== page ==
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I know it’s tough to focus on something as mundane as web copy when the basics of your business demand your attention 24/7. But I urge you to invest a little time in improving it! Sprucing up your website copy only increases your potential for client visibility, which we know is the first step to keeping the biz afloat in the first place!

 

Your Email Pitch: What Not to Say

I’m a little surprised to say that I’ve been on the receiving end of less than stellar pitches. I would hope that someone who is pitching to a writer would… well, pay more attention to his or her writing. Therefore, I have a few tips for my friends who use cold email pitch tactics to drum up new business.

To enhance cold email pitch potential, I have a few tips for those who use email marketing tactics to drum up new business. [Marketing advice from WordsbyErynn]

Before the actual email pitch- do your research.

Please don’t offer me a service that I am already using. Please don’t call me sir when I’m [hopefully] obviously a woman. Do a little research on your intended target, and your email will come across as knowledgeable and more personal. It’s particularly respectful to find out the name or title of the addressee, so you can avoid that awkward ‘To whom it may concern’ and other vague nonsense.

Besides, you’re better than that. If you’re trying to start a business-client relationship with a contact, you’ve got one shot to impress him or her. Show that you know your stuff, and that you are a professional.

On that same note…

Subject lines: bland = unsuccessful

So, you have an awesome product or service that I might need. You write a short and sweet, but personal, email, telling me why I must have your Amazing Thing. But. And it’s a big but. Your subject line offers me no incentive to click. If I weren’t so interested in picking apart other professionals’ marketing tactics, I wouldn’t have clicked at all. The point is, you’re not guaranteed eyeballs on your email unless the subject line is inviting or at least transparent.

I don’t recommend going over the top with “Click now for a special deal” or “Limited time offer, act now,” because those feel skeevy. My suggestion is to stick with something simple. For my freelancing business, I might approach a business owner who is apparently lacking a regular writer to maintain its web copy. A suitable subject line would be, ‘Web copywriting inquiry’ or ‘Product description suggestions for your business.’ Not enough promotion to come across as flashy and cheesy, but enough information so that the recipient understands why I’m randomly emailing her.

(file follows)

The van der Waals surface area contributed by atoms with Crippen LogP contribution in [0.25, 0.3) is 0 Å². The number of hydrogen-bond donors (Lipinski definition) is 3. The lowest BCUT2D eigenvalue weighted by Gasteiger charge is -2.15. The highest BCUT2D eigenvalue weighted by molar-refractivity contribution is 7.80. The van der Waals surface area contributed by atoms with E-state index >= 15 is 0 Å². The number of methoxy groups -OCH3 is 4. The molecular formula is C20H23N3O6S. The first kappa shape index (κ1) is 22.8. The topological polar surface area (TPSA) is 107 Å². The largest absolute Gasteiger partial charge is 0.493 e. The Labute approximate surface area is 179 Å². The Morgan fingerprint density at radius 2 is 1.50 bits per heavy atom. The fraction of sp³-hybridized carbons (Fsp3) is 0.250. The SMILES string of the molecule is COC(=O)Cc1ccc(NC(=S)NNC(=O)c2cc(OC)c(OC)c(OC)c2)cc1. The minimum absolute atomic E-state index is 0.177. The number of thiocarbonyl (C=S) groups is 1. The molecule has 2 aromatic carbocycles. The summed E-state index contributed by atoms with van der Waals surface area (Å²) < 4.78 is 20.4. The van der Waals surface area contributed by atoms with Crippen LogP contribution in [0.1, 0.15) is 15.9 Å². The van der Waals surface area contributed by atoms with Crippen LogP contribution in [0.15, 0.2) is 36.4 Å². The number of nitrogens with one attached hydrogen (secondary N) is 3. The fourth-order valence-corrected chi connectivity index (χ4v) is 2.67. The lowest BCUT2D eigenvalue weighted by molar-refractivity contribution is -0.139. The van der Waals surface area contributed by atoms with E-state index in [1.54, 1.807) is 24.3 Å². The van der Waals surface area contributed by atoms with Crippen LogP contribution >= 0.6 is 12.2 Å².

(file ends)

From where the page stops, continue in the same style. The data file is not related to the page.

Did a robot write this? A robot lacking spell check?

Aren’t we all tired of those automated Twitter messages and impersonal product pitches? I don’t mind hearing about your product, especially if it might be beneficial to my business, but if you send me the same message as the other 500 contacts on your list, I will know. And I will shun you. Not publicly, but you won’t get my business or my respect.

Also, please spell check. I can’t beg you enough. I routinely receive newsletters to blogs I subscribe to, and I have seen more than my share of cringe worthy mistakes. Am I not worth your time? Do you not read and re-read your content before publishing? Embarrassing secret- I do, often multiple times. I also re-read days or weeks later and have caught a few mistakes of my own (gasp! how is it possible?!). I suppose I should go back to offering  a Starbucks gift card if a reader catches a mistake and notifies me 😉

The point is, we are human, and minor errors are forgivable. However,  if I know that I’m receiving the same typo-ridden Twitter message that all 800 of your other Twitter followers received, I might just un follow you to avoid further eye strain.

 

Along my freelance journey, I’ve learned a ton of valuable tips and tricks for landing jobs, creating content, and generally just giving good, consistent service. None of that does me any good if my email pitches are poorly conceived with lackluster delivery. Avoid these mistakes, and you just might see better return on your email pitch investments!

Guest Service Strategies: Handling Complaints as a Small Business Owner

Before my career change to freelance writer and web content evaluation consultant, I spent ten years in customer service. I held a variety of front line customer service positions over the years, and at one company earned a few recognition awards for giving great guest service. So, I think I can claim to know at least a few things about customer service. For example, if I had performed any job as abysmally as the staff at an auto service center I visited last month, I would have been counseled extensively, if not fired.